Obey the Return Policy
You've spent the afternoon at home twisting an Allen wrench and assembling an entertainment center, but when you've finally finished, you decide it just doesn't look as good as that other little number you had your eye on a few displays over. It's time to head back to the blue-and-yellow behemoth to make a return.
IKEA's return policy in its U.S. stores is straightforward: You can return furniture, housewares, and just about anything that isn't custom (like cut fabric and countertops) or an as-is item with a receipt within 90 days for a full refund. You can also return mattresses within 90 days, but you can only exchange them for store credit [source: IKEA]. (Be ready to present a receipt and an ID with your return, a measure to curb return fraud.)
It's rarely OK to bring furniture back that's stained, scratched or broken unless those are symptoms of a defect, and sullied mattresses definitely can't be exchanged. But if you're returning something half-assembled and out of its packaging, don't worry — returning it that way isn't impolite at all.
Author's Note: 10 IKEA Etiquette Rules
I'd never set foot inside an IKEA until working on this article — I had heard the horror stories, and I decided my Saturdays would be better spent on my own couch than wading through the crowds to test out a low-slung Swedish one. But going to IKEA on a quiet Wednesday afternoon was an overall pleasant experience. I bought a cutting board, and aside from a few people cutting the line for meatballs, there were only a few lapses in etiquette that I noticed. Still, why can't everyone just walk in the same direction as the arrows?
More Great Links
- ABC News. "Parking Lot Survival Guide: AAA's 6 Tips for Staying Safe." April 23, 2014. (March 16, 2015) http://abcnews.go.com/blogs/headlines/2014/04/parking-lot-survival-guide-aaas-6-tips-for-staying-safe/
- Hansegard, Jens. "IKEA's Path to Selling 150 Million Meatballs." The Wall Street Journal. Oct. 17, 2013. (March 12, 2015) http://www.wsj.com/articles/SB10001424052702304864504579139540481712888
- Henry, Alan. "Speed up Your IKEA Visits by Going in Through the Exit Doors." Lifehacker. Jan. 21, 2013. (March 12, 2015) http://lifehacker.com/5977586/speed-up-your-ikea-visits-by-going-in-through-the-exit-doors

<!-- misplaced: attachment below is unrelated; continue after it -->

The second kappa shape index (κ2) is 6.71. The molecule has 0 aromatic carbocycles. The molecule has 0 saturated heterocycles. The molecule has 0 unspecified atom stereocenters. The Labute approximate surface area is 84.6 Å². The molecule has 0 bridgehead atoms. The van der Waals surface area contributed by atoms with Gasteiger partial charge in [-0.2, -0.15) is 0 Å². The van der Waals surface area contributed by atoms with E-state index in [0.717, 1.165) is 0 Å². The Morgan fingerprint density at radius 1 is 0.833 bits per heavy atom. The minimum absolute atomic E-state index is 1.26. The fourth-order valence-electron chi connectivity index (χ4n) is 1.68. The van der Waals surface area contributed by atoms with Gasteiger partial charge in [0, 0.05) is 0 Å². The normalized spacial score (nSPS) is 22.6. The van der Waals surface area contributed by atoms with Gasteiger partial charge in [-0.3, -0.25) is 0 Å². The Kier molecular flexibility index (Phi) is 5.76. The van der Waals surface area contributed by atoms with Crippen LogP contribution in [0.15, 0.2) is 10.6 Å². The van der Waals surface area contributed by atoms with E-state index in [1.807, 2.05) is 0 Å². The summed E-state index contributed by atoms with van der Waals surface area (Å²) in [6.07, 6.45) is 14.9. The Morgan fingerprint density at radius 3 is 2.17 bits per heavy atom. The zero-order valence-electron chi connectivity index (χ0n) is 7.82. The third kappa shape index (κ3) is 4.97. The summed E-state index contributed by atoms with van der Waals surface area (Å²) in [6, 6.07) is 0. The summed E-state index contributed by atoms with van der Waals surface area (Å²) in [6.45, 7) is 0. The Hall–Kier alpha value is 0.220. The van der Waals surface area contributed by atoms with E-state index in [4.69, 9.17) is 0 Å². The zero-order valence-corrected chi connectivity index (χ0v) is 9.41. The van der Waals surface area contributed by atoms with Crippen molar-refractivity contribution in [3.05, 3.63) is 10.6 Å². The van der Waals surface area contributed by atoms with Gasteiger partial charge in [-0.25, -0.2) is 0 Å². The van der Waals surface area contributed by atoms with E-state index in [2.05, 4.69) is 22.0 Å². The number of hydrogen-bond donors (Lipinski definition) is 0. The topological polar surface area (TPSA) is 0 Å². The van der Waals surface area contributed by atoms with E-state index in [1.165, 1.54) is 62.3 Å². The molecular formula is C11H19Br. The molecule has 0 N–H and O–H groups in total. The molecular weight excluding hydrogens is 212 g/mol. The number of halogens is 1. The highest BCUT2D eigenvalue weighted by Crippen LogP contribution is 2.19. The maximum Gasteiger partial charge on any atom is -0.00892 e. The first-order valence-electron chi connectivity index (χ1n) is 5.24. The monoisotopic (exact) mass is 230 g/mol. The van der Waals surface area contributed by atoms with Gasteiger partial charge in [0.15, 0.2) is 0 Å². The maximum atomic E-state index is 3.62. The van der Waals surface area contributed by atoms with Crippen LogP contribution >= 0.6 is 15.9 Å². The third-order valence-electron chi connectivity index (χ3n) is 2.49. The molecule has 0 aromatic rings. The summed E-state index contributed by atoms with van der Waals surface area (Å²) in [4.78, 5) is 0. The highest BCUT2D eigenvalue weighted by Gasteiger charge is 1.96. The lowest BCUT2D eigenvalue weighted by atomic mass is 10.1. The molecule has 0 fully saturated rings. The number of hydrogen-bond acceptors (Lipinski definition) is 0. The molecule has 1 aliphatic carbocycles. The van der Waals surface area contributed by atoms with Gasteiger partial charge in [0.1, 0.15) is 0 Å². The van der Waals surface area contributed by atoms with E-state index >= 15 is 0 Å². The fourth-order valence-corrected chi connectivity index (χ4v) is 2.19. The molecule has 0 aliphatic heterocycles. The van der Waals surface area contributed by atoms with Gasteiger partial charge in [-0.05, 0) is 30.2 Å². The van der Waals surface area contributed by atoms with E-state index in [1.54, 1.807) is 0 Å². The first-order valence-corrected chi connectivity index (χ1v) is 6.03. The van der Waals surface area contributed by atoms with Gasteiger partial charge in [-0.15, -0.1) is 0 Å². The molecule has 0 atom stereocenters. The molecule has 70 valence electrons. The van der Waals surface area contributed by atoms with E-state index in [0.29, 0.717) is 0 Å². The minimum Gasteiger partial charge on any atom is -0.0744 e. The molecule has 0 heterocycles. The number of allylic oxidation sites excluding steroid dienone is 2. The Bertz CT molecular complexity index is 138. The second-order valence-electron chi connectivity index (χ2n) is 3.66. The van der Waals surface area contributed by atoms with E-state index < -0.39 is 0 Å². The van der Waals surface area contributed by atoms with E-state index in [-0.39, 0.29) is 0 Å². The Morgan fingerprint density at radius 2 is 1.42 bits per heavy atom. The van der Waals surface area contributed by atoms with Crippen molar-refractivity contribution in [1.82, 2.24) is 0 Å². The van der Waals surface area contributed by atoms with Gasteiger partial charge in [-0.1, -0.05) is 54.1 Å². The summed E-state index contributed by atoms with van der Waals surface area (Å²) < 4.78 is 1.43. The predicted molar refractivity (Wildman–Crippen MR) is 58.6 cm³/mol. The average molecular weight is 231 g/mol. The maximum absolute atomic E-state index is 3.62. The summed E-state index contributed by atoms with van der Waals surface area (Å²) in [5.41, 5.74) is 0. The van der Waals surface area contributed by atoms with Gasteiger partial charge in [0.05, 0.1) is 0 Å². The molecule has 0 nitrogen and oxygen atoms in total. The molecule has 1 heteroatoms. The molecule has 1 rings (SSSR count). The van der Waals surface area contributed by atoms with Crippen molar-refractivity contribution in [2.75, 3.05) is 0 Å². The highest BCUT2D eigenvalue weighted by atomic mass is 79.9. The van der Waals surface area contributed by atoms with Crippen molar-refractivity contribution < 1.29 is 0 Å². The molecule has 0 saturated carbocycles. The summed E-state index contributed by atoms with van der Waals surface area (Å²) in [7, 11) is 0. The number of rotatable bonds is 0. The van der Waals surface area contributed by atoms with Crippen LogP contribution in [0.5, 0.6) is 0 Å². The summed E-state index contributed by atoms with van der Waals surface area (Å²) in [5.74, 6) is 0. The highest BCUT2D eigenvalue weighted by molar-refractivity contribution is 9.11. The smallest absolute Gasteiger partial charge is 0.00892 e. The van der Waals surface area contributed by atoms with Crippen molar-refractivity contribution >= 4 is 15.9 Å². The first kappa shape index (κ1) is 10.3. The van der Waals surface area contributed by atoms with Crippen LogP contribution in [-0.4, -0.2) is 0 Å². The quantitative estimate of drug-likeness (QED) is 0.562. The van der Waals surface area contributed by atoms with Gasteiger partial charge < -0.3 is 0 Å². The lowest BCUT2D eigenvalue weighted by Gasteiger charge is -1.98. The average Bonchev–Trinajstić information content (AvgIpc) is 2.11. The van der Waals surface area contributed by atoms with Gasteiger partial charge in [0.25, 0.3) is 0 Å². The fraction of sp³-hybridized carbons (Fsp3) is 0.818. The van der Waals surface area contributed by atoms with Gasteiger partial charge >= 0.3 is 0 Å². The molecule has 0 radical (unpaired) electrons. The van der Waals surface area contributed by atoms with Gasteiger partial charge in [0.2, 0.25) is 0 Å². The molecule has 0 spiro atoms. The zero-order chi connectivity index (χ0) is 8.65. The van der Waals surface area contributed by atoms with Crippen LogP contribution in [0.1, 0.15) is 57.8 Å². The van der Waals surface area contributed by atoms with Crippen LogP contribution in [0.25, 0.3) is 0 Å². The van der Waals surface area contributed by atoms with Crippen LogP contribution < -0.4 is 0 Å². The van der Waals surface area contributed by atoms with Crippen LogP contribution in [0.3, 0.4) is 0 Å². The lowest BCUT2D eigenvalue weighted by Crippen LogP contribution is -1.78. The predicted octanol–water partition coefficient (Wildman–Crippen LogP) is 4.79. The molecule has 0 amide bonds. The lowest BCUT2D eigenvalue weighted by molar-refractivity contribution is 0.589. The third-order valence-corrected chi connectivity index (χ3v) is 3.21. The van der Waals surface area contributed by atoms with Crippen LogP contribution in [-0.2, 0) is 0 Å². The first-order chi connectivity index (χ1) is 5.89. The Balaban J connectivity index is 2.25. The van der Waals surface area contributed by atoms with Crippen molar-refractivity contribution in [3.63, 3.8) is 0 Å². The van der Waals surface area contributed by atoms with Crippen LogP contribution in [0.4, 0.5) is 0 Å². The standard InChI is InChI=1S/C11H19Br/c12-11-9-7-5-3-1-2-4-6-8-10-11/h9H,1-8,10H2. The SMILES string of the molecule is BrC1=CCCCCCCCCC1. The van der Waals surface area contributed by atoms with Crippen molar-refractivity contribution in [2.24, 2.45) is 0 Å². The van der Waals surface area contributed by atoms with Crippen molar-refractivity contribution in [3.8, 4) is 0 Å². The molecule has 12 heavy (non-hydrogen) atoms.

- Higgins, Michelle. "A Cheap Date, With Child Care by Ikea." The New York Times. June 10, 2009. (March 12, 2015) http://www.nytimes.com/2009/06/11/garden/11ikea.html
- IKEA. "FY 2014: The IKEA Group continues to grow and enable more customers to live a sustainable life at home." Jan. 28, 2015. (March 12, 2015) http://www.ikea.com/gb/en/about_ikea/newsitem/FY14-yearly-summary
- IKEA. "Return policy." 2015. (March 19, 2015) http://www.ikea.com/ms/en_US/customer_service/return_policy/
- Klee, Miles. "Whatever happened to the Ikea monkey?" The Washington Post. Dec. 10, 2014. (March 12, 2015) http://www.washingtonpost.com/news/the-intersect/wp/2014/12/10/whatever-happened-to-the-ikea-monkey/
- Liss, Mona. U.S. Corporate Public Relations Director, IKEA. Personal correspondence. March 13, 2015.
- Nakano, Craig. "Ikea releases rendering for new, larger Burbank store." Los Angeles Times. Nov. 15, 2012. (March 19, 2015) http://articles.latimes.com/2012/nov/15/news/la-lh-ikea-plan-burbank-store-20121115
- Post, Peggy et al. "Emily Post's Etiquette, 18th Edition." William Morrow. 2011.
- Strauss, Marina. "How Ikea seduces us." The Globe and Mail. Aug. 23, 2012. (March 12, 2015) http://www.theglobeandmail.com/report-on-business/rob-magazine/how-ikea-seduces-us/article4328972/?page=all
- Wall, Kim. "Ikea at last cracks China market, but success has meant adapting to local ways." South China Morning Post. Sept. 1, 2013. (March 16, 2015) http://www.scmp.com/news/china/article/1300942/ikea-last-cracks-china-market-success-has-meant-adapting-local-ways
Take it with a grain of salt means to be skeptical about something. But where does the phrase come from?